Bad Moms opens with a bird-eye view of rows of suburban houses, each with perfectly-mowed lawns, and walls so fresh the paint seems almost wet. One of these houses is the home of Amy, a perfectionist, overworked mother (Mila Kunis) surrounded by children. She works at a coffee roasting company where her millennial co-workers took two weeks off when Jon Snow died on Game of Thrones. Her husband, whom she calls her third child, is exhausted after handling two conference calls a day. And then of course, there are her actual children, who she brings to school with perfectly packed lunch boxes containing sandwiches with peanut butter, without the peanuts.

Yet Amy can’t escape the follies of youth, and Bad Moms truly gets started after the kids are out of sight. Amy is approached by a clique of PTA-moms led by Gwendolyn (Christina Applegate), the bossy, mean mom at school who determines which ingredients can be used for the bake sale (almost nothing) to which teachers get to keep their jobs (no one who stands in her way). She is accompanied by uptight Stacy (Jada Pinkett Smith), and minion Vicki (Annie Mumolo), who isn’t the brightest crayon in the box. A series of spaghetti and cam-sex filled incidents drives Amy and fellow moms Kiki (Kristen Bell) and Carla (Kathryn Hahn) to the brink, and they decide to go on a quest to liberate themselves from their domestic demands and bring down the ruling PTA-clique.

The movie has been criticized, and rightfully so, for its failure to portray motherhood faithfully: These are upper-middle class parents who can afford to pay nannies, and their children are shoved off-screen whenever it’s convenient. Men, people of color, and animals are used as props, as they seem to have no place in a school that holds gluten-free bake sales. The movie’s writers, Jon Lucas and Scott Moore of Hangover fame, seem to say that the real problem for women is vengeance and jealousy amongst mothers, rather than the structural sexism that still defines parenting-roles today.

But Bad Moms shouldn’t be seen as a movie about motherhood, though no doubt many mothers will visit the cinema in search for a sense of camaraderie. Instead, Bad Moms should be considered as the latest iteration in a long legacy of clique movies like Heathers, Clueless and Mean Girls—the moms here are simply girls who have graduated high school. Or have they? An outsider, in this case Amy, emerges to challenge the throne of the Queen Bee, Gwendolyn, whose face is composed to the point of bursting. The usual prom queen trope is now replaced by Amy’s quest to get elected as the next president of the PTA, while the heartthrob in this context is a hot widower who turns heads, but isn’t expected to attend the PTA-meetings—men aren’t supposed to do a mother’s job, even if the mother is no longer with us. There’s a clear Mean Girls reference hidden in one of the last scenes—when the PTA-attendees start to confess their “bad” mothering, one woman stands up and admits she’s not even a mom, she’s simply there because she’s lonely.

Even though Mean Girls is often applauded for speaking to the “real” experience of high school, I doubt that there are many high schoolers who believe that Lindsay Lohan looks like them. Bad Moms excels during its most exaggerated moments: when Amy runs through the supermarket with her friends, rips open packages, and throws cornflakes in the air in slow motion, that’s when the signature of the Hangover-series shines. Its least convincing moments are when the movie attempts to be emotionally truthful: the subplot of Amy’s dwindling marriage is even less believable than the bawdy supermarket scene.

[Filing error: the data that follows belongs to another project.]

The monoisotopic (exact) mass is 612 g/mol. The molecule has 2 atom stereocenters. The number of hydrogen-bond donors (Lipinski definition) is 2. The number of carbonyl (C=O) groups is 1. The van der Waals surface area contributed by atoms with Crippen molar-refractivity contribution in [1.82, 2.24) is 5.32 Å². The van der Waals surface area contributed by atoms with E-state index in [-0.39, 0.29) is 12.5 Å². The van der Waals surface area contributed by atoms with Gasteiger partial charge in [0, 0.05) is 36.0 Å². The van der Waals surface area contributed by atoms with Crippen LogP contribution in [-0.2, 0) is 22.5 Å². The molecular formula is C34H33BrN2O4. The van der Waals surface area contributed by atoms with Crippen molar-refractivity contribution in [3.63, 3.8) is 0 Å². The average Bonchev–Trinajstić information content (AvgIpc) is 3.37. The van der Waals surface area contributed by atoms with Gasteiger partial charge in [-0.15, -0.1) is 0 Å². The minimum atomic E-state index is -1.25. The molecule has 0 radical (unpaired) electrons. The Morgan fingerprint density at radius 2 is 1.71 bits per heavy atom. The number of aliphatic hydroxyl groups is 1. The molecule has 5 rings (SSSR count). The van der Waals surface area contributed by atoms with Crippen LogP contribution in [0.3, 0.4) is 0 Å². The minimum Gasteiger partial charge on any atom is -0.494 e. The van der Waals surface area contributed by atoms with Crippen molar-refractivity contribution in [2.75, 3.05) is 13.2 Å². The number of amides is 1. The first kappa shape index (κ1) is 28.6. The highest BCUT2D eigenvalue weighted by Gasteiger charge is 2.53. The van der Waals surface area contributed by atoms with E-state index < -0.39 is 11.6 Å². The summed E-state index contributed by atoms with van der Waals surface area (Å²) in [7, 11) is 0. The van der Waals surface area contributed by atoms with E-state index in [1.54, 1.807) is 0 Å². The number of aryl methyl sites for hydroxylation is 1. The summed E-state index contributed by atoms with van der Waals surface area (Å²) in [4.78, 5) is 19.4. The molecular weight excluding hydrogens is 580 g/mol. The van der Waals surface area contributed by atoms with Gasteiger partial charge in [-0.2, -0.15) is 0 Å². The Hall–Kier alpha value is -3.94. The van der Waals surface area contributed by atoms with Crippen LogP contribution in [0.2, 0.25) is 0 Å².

But Bad Moms isn’t supposed to be realistic. In the same way that Mean Girls is a caricature of girls and The Hangover is a caricature of boys, Bad Moms is a caricature of mothers. What’s worth asking instead is: When did mothers join the bench of pop-cultural tropes, sitting on the bleachers next to the freaks and geeks? Bad Moms isn’t necessarily about motherhood, the experience, as it about motherhood, the social clique.

The bad in the title doesn’t refer to a value-judgment, but a value-creation. The characters aren’t bad at mothering, instead, they’re accomplished at having a life beyond motherhood, inhabiting a land of strollers in the daylight, opening their homes for house parties at night, and making out with hot widowers. What really emerges out of Bad Moms is a new type of woman: The child and the husband are mere accessories to the type of person a mother she wants to be. Kristen Bell and Kathryn Hahn’s characters give a summary in the movie of the different cliques that the school consists of: the juicing moms, the lesbian moms, the black moms, the black lesbian moms. Motherhood is the oldest job in humanity, yet it’s only recently that it’s become a choice, and with that, a lifestyle.

Bad Moms is for those who want to pay to watch the fantasy of motherhood and ask themselves the question: Which category of mothers do I want to belong to? Protagonists of the clique film usually learn in the final scene that the best way to be popular is to remain the self that they tried to get rid of. At the end of Clueless, Cher finds out she was the one who was “clueless” all along. In Mean Girls, Cady realizes that “calling other people fat won’t make you skinnier.” In Bad Moms, Amy declares that a school should be a place where we “teach our children to be good people.” But it’s telling its moms the exact opposite: being a good mom isn’t popular anymore.